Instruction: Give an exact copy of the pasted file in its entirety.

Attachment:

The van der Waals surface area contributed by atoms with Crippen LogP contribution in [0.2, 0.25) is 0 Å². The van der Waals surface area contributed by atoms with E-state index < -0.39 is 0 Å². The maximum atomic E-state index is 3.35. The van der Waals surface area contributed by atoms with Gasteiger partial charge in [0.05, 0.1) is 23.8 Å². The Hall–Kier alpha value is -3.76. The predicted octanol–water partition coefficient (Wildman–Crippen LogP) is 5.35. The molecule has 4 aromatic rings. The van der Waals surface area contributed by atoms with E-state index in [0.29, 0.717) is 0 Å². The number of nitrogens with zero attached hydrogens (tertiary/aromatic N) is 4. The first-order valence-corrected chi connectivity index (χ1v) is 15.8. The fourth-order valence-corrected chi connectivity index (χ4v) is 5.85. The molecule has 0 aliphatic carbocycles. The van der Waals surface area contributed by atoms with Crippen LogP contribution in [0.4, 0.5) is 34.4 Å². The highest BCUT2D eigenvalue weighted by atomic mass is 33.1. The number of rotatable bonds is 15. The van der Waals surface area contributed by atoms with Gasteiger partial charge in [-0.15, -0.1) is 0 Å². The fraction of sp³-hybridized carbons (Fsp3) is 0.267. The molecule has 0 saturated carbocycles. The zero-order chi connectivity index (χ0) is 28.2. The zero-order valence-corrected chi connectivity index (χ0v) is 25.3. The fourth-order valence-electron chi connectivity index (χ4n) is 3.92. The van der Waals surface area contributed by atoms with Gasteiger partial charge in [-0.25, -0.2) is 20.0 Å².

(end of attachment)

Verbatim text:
The van der Waals surface area contributed by atoms with Crippen LogP contribution in [0.2, 0.25) is 0 Å². The van der Waals surface area contributed by atoms with E-state index < -0.39 is 0 Å². The maximum atomic E-state index is 3.35. The van der Waals surface area contributed by atoms with Gasteiger partial charge in [0.05, 0.1) is 23.8 Å². The Hall–Kier alpha value is -3.76. The predicted octanol–water partition coefficient (Wildman–Crippen LogP) is 5.35. The molecule has 4 aromatic rings. The van der Waals surface area contributed by atoms with E-state index in [0.29, 0.717) is 0 Å². The number of nitrogens with zero attached hydrogens (tertiary/aromatic N) is 4. The first-order valence-corrected chi connectivity index (χ1v) is 15.8. The fourth-order valence-corrected chi connectivity index (χ4v) is 5.85. The molecule has 0 aliphatic carbocycles. The van der Waals surface area contributed by atoms with Crippen LogP contribution in [0.4, 0.5) is 34.4 Å². The highest BCUT2D eigenvalue weighted by atomic mass is 33.1. The number of rotatable bonds is 15. The van der Waals surface area contributed by atoms with Gasteiger partial charge in [-0.15, -0.1) is 0 Å². The fraction of sp³-hybridized carbons (Fsp3) is 0.267. The molecule has 0 saturated carbocycles. The zero-order chi connectivity index (χ0) is 28.2. The zero-order valence-corrected chi connectivity index (χ0v) is 25.3. The fourth-order valence-electron chi connectivity index (χ4n) is 3.92. The van der Waals surface area contributed by atoms with Gasteiger partial charge in [-0.25, -0.2) is 20.0 Å².